I was a bit doubtful that I would like Missing, Presumed by Susie Steiner as it’s written in the present tense, which I usually find irritating. But I needn’t have been concerned because it wasn’t long before I’d completely forgotten the tense and I was totally immersed in the story. And I loved it.
Missing, Presumed is crime fiction, investigating the disappearance of Edith Hind, a beautiful Cambridge post-grad. Her boyfriend, Will Carter had returned to their flat to find the front door open, coats in disarray and a spatter of blood on the kitchen floor. It’s told from different characters’ viewpoint, each one individually distinct, beginning with DS Manon Bradshaw on the Major Incident Team (her name means ‘bitter’ in Hebrew, but I thought it was Welsh), a lonely disillusioned single woman approaching forty, who overcomes her insomnia by listening to the low murmurings of police reports on her radio.
Edith’s mother, Miriam, Lady Hind, is distraught, wondering if somehow this is fault, her daughter the centre of a drama. Sir Ian Hind, a successful doctor, physician to the Royal Family and a friend of the Home Secretary adds to the pressure the police are under to find Edith. Edith’s friend, Helena comes under suspicion and known offenders are interviewed, but after the first 72 hours she is still missing. The team’s urgency is cooling as the possibility that Edith is still alive diminishes. Then a dog walker finds a body in the Ouse, near Ely; is it Edith? The search for the killer is intensified.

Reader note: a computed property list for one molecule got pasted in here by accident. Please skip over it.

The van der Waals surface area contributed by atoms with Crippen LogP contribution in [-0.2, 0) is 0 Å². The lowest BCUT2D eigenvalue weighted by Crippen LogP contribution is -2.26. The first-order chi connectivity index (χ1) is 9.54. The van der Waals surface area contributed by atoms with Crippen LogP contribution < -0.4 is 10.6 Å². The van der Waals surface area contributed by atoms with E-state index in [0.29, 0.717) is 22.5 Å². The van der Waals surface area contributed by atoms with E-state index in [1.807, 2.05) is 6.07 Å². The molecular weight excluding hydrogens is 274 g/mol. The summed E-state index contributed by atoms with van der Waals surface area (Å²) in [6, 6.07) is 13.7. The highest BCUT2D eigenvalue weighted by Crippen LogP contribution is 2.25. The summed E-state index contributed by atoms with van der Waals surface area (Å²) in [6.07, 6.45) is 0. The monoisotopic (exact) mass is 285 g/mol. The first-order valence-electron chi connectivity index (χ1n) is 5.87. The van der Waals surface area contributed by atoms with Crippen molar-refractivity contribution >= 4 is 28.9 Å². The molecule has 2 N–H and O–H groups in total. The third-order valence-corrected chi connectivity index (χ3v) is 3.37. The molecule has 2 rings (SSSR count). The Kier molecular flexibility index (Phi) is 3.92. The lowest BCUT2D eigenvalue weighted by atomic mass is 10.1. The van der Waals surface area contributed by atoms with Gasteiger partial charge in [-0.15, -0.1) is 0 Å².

This has all the ingredients of a successful crime novel for me. My only criticism of the book is that I didn’t think the final section, ‘One Year Later‘ in which the ends are tied up , was necessary. But apart from that I found it gripping and intense. I was intrigued by the multi-layered plot, and thought the characters were fully rounded, believable people, explored with psychological depth – in particular Manon Bradshaw stands out. And, best of all, it is beautifully written.
Susie Steiner is a novelist and freelance journalist. She began her writing career as a news reporter first on local papers, then on the Evening Standard, the Daily Telegraph and The Times. In 2001 she joined The Guardian, where she worked as a commissioning editor for 11 years. For more information see her website, susiesteiner.co.uk